I believe a basic test exists of our capacity to learn and the measure of our love of learning. Here is the test: When you and I do not know what to do or how to proceed to achieve a particular outcome—when we are confronted with a problem that has no clear answer and no prescribed pattern for resolution—how do we learn what to do?
This was precisely the situation in which Nephi found himself as he was commanded to build a ship. “And it came to pass that the Lord spake unto me, saying: Thou shalt construct a ship, after the manner which I shall show thee, that I may carry thy people across these waters” (1 Nephi 17:8).
Nephi was not a sailor. He had been reared in Jerusalem, an inland city, rather than along the borders of the Mediterranean Sea. It seems unlikely that he knew much about or had experience with the tools and skills necessary to build a ship. He may not have ever previously seen an oceangoing vessel. In essence, then, Nephi was commanded and instructed to build something he had never built before in order to go someplace he had never been before.
Now I doubt any of us will be commanded to build a ship as was Nephi, but each of us will have our spiritual and learning capabilities tested over and over and over again. The ever-accelerating rate of change in our modern world will force us into uncharted territory and demanding circumstances.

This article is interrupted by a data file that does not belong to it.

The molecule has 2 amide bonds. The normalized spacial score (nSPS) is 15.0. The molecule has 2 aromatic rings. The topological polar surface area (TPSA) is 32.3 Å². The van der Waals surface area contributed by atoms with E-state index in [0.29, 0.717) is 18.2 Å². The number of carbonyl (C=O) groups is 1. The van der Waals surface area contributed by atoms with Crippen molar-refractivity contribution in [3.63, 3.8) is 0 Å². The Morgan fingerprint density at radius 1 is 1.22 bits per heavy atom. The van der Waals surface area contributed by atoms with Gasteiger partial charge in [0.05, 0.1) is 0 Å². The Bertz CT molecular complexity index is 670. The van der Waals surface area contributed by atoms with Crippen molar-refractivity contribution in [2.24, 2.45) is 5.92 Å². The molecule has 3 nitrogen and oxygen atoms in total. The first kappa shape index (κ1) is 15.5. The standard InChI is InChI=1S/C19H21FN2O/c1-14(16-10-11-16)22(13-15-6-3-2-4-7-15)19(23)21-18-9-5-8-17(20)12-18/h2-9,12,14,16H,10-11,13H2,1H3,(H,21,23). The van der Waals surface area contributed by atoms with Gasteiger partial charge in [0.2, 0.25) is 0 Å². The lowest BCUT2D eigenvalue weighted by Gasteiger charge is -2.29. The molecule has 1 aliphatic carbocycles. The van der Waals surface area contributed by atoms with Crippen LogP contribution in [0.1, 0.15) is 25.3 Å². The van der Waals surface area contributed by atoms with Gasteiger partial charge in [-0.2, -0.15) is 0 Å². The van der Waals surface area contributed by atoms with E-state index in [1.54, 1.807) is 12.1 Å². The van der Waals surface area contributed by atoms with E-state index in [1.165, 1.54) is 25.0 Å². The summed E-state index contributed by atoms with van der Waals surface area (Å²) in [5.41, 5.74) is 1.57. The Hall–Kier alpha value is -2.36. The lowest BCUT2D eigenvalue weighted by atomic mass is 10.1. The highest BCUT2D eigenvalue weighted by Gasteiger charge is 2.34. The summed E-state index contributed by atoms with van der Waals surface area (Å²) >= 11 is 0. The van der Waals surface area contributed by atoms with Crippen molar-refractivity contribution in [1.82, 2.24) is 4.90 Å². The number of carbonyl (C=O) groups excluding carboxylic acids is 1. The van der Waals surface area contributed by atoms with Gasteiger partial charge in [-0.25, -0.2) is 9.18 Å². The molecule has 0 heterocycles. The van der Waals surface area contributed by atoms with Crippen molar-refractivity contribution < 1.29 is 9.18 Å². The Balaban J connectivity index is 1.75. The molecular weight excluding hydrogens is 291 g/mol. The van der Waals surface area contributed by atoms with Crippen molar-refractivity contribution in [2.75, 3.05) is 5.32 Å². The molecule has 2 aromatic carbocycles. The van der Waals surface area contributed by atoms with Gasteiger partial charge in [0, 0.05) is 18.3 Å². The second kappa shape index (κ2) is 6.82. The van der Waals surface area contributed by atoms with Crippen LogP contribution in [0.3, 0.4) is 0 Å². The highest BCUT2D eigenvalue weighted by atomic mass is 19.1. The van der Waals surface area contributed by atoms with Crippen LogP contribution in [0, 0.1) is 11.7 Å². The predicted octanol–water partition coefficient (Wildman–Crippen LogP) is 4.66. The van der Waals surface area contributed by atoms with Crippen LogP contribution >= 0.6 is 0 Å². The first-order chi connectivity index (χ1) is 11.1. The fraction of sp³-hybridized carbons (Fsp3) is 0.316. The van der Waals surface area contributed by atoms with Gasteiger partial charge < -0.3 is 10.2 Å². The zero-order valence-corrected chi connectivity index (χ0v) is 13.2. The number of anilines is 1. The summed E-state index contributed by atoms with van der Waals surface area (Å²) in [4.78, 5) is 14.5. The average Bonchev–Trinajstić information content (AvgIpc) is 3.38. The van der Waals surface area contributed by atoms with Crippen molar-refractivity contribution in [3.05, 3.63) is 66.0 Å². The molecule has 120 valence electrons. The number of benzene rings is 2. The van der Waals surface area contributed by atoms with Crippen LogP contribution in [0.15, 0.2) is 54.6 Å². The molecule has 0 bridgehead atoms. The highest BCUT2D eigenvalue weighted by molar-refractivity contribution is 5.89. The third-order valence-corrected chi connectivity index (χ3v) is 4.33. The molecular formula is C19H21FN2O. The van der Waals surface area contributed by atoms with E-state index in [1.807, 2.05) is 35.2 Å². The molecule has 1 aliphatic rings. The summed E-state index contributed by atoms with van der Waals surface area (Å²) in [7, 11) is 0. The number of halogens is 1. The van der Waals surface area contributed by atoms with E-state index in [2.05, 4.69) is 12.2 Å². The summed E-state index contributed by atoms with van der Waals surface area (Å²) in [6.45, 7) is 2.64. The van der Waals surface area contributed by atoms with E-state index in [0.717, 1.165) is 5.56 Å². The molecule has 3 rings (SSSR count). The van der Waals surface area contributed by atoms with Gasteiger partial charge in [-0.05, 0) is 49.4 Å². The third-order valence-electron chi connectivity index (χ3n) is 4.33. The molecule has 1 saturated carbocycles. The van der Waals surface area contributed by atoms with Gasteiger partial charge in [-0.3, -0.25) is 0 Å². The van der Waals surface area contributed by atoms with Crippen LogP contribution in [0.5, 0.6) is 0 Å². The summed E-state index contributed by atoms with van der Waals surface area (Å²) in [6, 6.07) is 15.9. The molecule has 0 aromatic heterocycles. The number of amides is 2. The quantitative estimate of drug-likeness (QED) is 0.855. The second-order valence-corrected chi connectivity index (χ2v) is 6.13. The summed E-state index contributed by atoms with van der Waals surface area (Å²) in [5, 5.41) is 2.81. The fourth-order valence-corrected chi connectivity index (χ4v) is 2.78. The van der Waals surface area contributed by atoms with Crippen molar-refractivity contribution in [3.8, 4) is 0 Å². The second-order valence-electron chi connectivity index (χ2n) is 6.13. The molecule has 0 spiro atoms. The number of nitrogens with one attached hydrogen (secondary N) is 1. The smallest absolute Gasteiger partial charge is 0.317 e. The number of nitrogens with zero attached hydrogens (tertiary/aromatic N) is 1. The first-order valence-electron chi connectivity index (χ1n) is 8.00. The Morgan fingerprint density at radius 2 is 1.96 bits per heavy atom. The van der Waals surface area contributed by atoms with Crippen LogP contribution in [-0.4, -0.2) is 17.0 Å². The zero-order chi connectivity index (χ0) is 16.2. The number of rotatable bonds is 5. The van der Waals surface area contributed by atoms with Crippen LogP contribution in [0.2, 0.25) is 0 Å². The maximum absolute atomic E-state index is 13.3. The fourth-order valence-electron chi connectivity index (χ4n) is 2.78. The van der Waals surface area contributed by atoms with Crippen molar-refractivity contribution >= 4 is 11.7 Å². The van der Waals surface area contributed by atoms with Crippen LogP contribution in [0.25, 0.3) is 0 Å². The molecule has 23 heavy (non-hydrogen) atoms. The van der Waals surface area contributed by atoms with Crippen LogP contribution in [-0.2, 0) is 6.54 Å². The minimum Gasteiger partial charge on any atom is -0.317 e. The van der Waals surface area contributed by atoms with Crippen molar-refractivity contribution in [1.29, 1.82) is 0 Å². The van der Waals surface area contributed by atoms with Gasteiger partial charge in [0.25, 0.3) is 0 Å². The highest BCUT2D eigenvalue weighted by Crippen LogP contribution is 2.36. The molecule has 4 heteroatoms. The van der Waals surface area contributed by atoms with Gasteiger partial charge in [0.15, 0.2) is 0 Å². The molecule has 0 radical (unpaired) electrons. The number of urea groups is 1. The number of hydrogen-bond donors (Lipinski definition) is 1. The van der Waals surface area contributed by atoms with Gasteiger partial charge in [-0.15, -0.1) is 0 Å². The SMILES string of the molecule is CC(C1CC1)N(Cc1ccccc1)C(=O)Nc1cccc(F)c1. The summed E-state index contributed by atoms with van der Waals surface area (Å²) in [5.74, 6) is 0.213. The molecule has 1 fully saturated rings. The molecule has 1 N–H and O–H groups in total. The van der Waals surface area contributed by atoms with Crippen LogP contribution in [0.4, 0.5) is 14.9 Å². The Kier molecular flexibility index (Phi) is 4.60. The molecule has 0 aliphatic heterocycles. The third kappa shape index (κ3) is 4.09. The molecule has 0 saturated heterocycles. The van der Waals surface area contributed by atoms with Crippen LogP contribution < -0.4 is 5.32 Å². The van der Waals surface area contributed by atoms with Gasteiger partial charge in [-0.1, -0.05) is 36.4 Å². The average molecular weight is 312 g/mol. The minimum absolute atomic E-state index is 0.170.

For example, the U.S. Department of Labor estimates that today’s graduates will have between 10 and 14 different jobs—by the time they are 38 years old. And the necessary skills to perform successfully in each job assignment will constantly change and evolve.
For much of my career as a professor, there was no Internet, no Google, no Wikipedia, no YouTube, and no TelePresence. The Internet only began to be widely used by the general public in the mid-1990s. Prior to that time, no courses were taught about and no majors were offered in Internet-related subjects. I remember teaching myself HTML and experimenting with ways student learning could be enhanced through this new and emerging technology. In contrast, most of you have never known and cannot imagine a world without the Internet and its associated technologies. I know I am revealing my advanced age, but the change from my “no Internet world” to your “Internet only world” has occurred within the last 15 years. Can we even begin to imagine how much things will continue to change during the next 15 years?